Wednesday, April 17, 2024

Oistins ‘at its limit’

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OISTINS HAS BECOME such a magnet for overseas visitors and Barbadians that it is catering to nearly 4 000 patrons on Friday evenings in the heart of the winter tourist season.

But tourism planners have been advised that these figures, while impressive, suggest that this number one tourist attraction located in Christ Church has reached “maximum capacity” and needs attention.

According to tourism researchers who worked on Government’s master plan for the industry, visitors to Oistins on Friday evenings – by far its most popular night – totalled 2 997 in November and 3 782 in March.

It was pointed out that “while all may not be there at the same time, since some will have arrived earlier and left before others arrive, the data nevertheless demonstrate considerable current Friday evening utilisation pressures at Oistins”.

Based on a scenario where Barbados would eventually attract one million stay-over visitors annually, Environmental Planning Group Inc. and HLA Consultants said “the total number of Friday night visitors would range from 4 951 in November to 6 241 in March”, which “represents an increase of between 2 000 for November to 2 500 for March per Friday during high tourist months”.

“Oistins Friday night visits could reach in excess of 5 200 when one million long-stay visitors come to Barbados. Unfortunately, it would be expected that under the current set of utilisation assumptions, the resources at Oistins would be so substantially downgraded that visitors would cease to attend in such large numbers,” they said.

“Thus, it could be concluded that the maximum capacity at Oistins has already been reached since there are already capacity issues on the busy Friday evenings.”

Among the visitor experience challenges now causing concern was traffic congestion, visitor crowding in sections of the food court, and sanitation and sewage management issues.

A number of recommendations were made to fix the challenges highlighted, including:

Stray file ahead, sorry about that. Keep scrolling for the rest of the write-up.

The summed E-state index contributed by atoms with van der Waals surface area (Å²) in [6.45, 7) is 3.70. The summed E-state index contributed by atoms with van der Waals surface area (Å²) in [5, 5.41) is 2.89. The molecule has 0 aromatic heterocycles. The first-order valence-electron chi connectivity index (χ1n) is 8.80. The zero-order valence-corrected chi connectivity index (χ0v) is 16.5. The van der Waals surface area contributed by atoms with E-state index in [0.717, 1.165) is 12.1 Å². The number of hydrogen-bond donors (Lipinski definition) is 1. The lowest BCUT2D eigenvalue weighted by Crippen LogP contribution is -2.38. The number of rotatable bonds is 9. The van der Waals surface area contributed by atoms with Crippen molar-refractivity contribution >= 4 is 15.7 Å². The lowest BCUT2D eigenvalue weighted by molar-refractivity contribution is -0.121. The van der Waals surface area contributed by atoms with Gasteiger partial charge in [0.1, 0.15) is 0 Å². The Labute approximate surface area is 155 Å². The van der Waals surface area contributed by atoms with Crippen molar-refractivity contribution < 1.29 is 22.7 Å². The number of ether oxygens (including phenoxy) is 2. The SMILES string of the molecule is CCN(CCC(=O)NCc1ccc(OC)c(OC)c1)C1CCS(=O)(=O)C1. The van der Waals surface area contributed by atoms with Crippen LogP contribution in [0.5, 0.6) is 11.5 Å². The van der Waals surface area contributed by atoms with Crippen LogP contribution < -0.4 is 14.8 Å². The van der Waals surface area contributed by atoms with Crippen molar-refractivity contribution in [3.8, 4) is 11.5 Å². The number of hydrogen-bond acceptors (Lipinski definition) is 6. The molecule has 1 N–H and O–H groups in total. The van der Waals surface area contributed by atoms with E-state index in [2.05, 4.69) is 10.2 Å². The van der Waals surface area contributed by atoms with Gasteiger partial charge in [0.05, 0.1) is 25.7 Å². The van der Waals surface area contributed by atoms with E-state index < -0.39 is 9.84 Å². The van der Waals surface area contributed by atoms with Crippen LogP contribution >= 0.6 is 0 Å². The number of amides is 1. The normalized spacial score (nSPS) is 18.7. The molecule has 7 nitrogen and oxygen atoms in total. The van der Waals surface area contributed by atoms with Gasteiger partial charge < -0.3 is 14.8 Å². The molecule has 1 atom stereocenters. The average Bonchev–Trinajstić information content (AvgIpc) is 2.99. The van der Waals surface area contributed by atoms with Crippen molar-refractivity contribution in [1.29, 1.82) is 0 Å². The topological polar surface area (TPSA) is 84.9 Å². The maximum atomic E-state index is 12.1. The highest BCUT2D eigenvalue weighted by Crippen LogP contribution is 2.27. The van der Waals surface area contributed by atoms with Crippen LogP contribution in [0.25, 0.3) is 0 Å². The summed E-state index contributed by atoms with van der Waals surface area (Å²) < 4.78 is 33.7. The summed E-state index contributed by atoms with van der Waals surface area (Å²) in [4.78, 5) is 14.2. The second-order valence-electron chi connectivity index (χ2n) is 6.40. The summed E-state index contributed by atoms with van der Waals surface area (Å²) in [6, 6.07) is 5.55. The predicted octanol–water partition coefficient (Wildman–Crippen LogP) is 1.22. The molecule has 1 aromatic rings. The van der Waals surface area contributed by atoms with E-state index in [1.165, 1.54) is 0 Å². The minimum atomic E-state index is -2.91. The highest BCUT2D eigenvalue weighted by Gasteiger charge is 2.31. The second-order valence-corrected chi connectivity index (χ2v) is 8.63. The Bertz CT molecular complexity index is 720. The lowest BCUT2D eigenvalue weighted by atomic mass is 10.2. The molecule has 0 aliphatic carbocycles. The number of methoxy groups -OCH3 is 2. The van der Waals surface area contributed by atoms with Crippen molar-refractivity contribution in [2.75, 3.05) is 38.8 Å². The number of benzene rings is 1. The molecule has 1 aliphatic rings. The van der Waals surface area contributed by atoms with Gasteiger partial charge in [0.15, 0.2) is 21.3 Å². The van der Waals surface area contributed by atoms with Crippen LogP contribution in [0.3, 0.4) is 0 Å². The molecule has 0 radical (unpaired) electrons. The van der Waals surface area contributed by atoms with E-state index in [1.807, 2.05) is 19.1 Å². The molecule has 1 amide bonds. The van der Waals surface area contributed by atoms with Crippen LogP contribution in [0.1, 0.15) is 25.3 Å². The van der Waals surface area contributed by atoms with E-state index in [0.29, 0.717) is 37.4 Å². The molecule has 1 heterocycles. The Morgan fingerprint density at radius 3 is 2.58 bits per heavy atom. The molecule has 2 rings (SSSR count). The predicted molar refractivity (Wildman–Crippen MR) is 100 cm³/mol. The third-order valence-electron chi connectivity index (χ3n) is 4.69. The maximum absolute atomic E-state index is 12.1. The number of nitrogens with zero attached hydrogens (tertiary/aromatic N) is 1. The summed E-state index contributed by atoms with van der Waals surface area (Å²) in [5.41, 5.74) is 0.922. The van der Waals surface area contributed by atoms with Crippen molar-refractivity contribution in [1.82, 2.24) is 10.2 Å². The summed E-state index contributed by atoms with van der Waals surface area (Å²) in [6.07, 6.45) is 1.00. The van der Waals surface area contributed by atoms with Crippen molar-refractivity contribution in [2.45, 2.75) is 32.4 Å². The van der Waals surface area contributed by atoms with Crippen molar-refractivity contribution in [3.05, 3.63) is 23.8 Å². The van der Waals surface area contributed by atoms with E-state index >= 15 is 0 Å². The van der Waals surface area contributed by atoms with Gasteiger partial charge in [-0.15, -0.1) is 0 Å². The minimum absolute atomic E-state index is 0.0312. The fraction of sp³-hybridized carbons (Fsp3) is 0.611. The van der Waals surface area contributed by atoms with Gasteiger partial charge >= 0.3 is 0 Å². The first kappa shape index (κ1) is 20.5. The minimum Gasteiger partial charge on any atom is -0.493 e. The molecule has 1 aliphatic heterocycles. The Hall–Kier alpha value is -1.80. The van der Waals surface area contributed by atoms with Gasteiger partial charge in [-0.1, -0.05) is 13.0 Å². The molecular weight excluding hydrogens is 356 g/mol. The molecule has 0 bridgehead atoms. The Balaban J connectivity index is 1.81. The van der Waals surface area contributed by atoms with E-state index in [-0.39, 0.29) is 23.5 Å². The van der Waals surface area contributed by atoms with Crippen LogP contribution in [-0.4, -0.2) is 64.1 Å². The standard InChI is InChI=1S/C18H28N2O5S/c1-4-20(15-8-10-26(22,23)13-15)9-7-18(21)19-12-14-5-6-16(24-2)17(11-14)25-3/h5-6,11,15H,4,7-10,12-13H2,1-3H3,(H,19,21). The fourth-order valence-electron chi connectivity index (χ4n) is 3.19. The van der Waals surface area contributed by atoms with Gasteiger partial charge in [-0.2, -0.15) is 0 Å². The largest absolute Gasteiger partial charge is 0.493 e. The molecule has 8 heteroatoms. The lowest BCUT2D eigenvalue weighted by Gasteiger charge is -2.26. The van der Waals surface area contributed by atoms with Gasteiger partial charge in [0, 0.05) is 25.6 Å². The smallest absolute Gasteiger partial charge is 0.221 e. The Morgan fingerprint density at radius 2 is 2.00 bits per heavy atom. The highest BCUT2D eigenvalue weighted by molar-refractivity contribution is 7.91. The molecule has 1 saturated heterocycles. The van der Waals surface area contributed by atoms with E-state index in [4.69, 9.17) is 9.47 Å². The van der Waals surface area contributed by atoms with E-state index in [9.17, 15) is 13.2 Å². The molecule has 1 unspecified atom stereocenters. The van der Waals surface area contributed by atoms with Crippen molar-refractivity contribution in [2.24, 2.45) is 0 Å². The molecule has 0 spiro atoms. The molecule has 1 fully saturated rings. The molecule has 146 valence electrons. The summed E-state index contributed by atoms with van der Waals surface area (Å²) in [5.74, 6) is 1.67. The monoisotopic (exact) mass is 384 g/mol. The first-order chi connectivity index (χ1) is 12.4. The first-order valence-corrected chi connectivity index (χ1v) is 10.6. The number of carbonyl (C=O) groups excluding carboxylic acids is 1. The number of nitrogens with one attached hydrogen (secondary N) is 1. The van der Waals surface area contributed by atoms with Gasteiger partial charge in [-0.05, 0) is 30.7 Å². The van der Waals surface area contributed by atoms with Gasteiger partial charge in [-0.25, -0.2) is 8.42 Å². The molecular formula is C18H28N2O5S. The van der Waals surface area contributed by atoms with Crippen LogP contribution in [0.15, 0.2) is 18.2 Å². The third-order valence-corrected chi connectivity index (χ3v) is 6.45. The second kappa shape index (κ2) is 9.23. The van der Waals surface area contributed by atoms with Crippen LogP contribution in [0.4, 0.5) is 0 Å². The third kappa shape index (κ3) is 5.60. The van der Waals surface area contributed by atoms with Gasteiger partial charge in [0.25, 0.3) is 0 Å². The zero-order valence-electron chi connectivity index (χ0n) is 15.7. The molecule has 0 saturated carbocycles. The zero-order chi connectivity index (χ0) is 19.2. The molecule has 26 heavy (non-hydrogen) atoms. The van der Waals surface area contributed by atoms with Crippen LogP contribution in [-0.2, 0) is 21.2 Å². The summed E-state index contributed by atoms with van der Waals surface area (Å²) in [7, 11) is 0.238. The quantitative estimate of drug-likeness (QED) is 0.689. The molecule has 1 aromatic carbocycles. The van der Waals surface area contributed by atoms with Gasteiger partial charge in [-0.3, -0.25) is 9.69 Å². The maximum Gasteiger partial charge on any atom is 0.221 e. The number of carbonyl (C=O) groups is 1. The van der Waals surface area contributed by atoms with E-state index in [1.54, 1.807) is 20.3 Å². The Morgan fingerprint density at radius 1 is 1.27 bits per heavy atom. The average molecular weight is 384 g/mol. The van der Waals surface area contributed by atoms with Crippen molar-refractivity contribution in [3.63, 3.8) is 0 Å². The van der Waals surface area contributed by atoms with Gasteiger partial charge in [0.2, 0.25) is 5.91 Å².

Crowding/congestion: Extend the area by adding more vendors to the east side of the current area; popularise an additional day(s) to Friday through promotion and staging of events; develop and popularise the fish fry event at other locations; and develop and popularlise other attractions to spread visitors’ demand to a greater extent.

Poor drainage: Implement a drainage plan in order that waste water and rain water does not accumulate or stagnate.

Poor sanitation: Increase the number of washrooms and improve their cleanliness; remove garbage and litter more frequently; and do a general regular clean-up of the surrounding area, especially with respect to long-standing garbage and decaying materials.

Harassment: Educate locals and visitors on acceptable behaviours and their consequences; and given the importance of this resource to the country put more resources in enforcement.

Traffic congestion: Implement a traffic flow plan which utilises alternate routes, develop a park-and-ride system; and develop more pedestrian footpaths.

Lack of guest facilities: Increase the number of seating areas, and general rest areas; and increase numbers of washrooms, their lighting and cleanliness.

Food preparation and safety: Develop, implement and monitor health and safety standards associated with food preparation.

Pedestrian traffic: Provide more spaces for people walking through and circulating.

General presentation and aesthetics: Improve lighting, paint frequently, and build a well-lit, well-designed boardwalk along the waterfront.

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